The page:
As summer rolls forward, it seems everyone’s talking about family vacation plans, including plans to send young offspring off to theme parks, famous campgrounds, and animated wonderlands with grandparents, giving moms and dads much-needed breaks to be adult couples instead of parents for two blissful weeks out of the year.
When my son Jake was six, we were living on Maui and my parents lived in Oregon. They called that summer and announced that they wanted to take Jake to Disneyland in California. After much discussion on the best way to get Jake to them, my mother informed me that she’d already called the airline, and they said Jake could fly without either parent, as an “unaccompanied minor.”
He’s six, Mom. SIX. As in “years old.” Not only that, he was small.
So I’m looking across the room at my small child, with his Hawaiian-style shaved head and little round glasses, looking like an adorable tiny Harry Potter, and she’s going on about him getting on a 747 by himself and flying to Portland.
“It’ll be fine,” she insisted. “They assign a flight attendant to him, and he’s never left alone. She’s responsible for him the entire way. Besides, it’s a direct flight. We’ll pick him up in Portland.”
After another several minutes of debate, with Jake jumping up and down, repeatedly and happily yelling “I’m going to Disneyland!! I’m going to Disneyland!!” I put down the paper bag I was wheezing into and agreed to hand over my child to some unknown flight attendant, trusting she wouldn’t inadvertently send him to Botswana, resulting in a massive, worldwide child-hunt, followed by a made-for-TV movie called “I Gave My Child to a Stranger and They Lost Him. Bad Mommy.”
Jake and I went to the airport, where I filled out the eight page, triplicate forms, attached to copies of his birth certificate, my driver’s license, and a list of emergency contact names of every single person in three states and two countries that he was related to in any way. Jake was beside himself with excitement about traveling “all by himself,” and I was a teary mess. “Don’t worry,” the flight attendant smiled, “We haven’t lost one yet.” Yet?? OMG. Several minutes later, I put my only child on the plane and cried all the way home.
He had the time of his life.
Two weeks later, as I was anxiously waiting for my baby to get off the plane, armed with the 30 pieces of ID required to take a child out of the airport, I finally saw his smiling face, and the thought briefly crossed my mind that he looked older. More confident. More young boy than small child. But as I was trying to process the changes in my son (could this trip have actually been good for him??), I instinctively burst into relieved tears that he made it and was safely home where I could see him.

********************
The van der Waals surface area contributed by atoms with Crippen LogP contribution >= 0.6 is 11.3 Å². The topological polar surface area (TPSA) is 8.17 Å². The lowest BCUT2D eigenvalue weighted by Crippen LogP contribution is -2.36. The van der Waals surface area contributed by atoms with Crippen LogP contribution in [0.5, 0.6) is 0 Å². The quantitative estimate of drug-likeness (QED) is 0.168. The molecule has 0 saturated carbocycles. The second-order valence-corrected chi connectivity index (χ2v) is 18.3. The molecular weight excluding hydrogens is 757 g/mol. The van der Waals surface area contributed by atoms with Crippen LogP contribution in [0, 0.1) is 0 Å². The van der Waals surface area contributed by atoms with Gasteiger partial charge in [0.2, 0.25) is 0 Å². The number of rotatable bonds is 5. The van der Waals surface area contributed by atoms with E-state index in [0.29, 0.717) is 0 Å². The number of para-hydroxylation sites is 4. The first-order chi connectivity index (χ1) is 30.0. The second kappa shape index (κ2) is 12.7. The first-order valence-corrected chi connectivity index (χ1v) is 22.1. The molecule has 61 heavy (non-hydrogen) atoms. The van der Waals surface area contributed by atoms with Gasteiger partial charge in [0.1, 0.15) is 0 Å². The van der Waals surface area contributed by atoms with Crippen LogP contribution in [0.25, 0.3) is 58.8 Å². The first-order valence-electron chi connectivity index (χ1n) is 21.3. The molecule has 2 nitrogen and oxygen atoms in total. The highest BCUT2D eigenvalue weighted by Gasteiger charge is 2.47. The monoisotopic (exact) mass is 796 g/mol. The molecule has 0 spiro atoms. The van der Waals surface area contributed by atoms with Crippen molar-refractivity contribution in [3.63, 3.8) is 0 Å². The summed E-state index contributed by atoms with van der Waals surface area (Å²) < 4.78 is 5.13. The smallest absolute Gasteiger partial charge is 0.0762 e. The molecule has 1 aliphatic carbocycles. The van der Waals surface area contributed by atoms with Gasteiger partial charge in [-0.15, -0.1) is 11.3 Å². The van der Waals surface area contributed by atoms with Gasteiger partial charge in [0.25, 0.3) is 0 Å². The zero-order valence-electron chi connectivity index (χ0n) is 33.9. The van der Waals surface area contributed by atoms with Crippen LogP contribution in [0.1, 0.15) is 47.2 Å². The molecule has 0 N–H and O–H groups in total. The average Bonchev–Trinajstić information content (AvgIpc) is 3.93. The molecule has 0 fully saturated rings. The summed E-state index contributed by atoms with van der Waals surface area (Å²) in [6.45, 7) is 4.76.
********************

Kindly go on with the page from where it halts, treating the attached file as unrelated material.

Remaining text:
Completely oblivious to the commands of the attendants to “Stay behind the yellow line, ma’am. BEHIND THE YELLOW LINE,” I rushed forward, bent down and grabbed my child in a full-body mom-hug, crying uncontrollably, while assuring him he was missed every single day. (Yeah. It was every 6-year-old’s worst nightmare. Being mauled by your sobbing mother. In public. That would no doubt come up in his therapy years later, but I couldn’t stop myself. My baby was home.)
Usually, when you pick up an “unattended minor” at the airport, the ID requirements are intense. No simple driver’s license will do. The legal ramifications of letting someone walk out of the airport with the wrong child are the stuff zillion dollar settlements are made of, and the airlines are determined to avoid this mistake at all costs. So at the time of the ticket purchase, you’re given a list of paperwork they’ll need to see before any child is handed over to your custody.
As I reached into my purse for the required documents, the flight attendant just smiled and said, dryly, “And you must be the mother.” “Yes,” I sniffed, still clinging to my boy like a life raft. “Jake,” she asked, just to make sure, “Is this your mom?” Jake, sharing a glimpse of what was to become his trademark one-liner wit, looked up at her and said, “Well, she wouldn’t be my first choice, but yeah, she’s my mom.”
14 years later, Jake would be flying to Iraq, and we would relive this experience on a different level. We dropped him off, and I cried all the way home. When he arrived home a year later, safe and sound where I could see him, I cried again and mauled him in public. This time, he grinned and replied, “It’s okay, Mom. Go crazy.”
And so I’ve decided that children (no matter their age) should never be further away than you can drive to see them. It’s just too damn hard on their mamas. And when he gets redeployed, I’m going with him. But I’m not telling him just yet. I just might end up flying as an “unaccompanied mother.”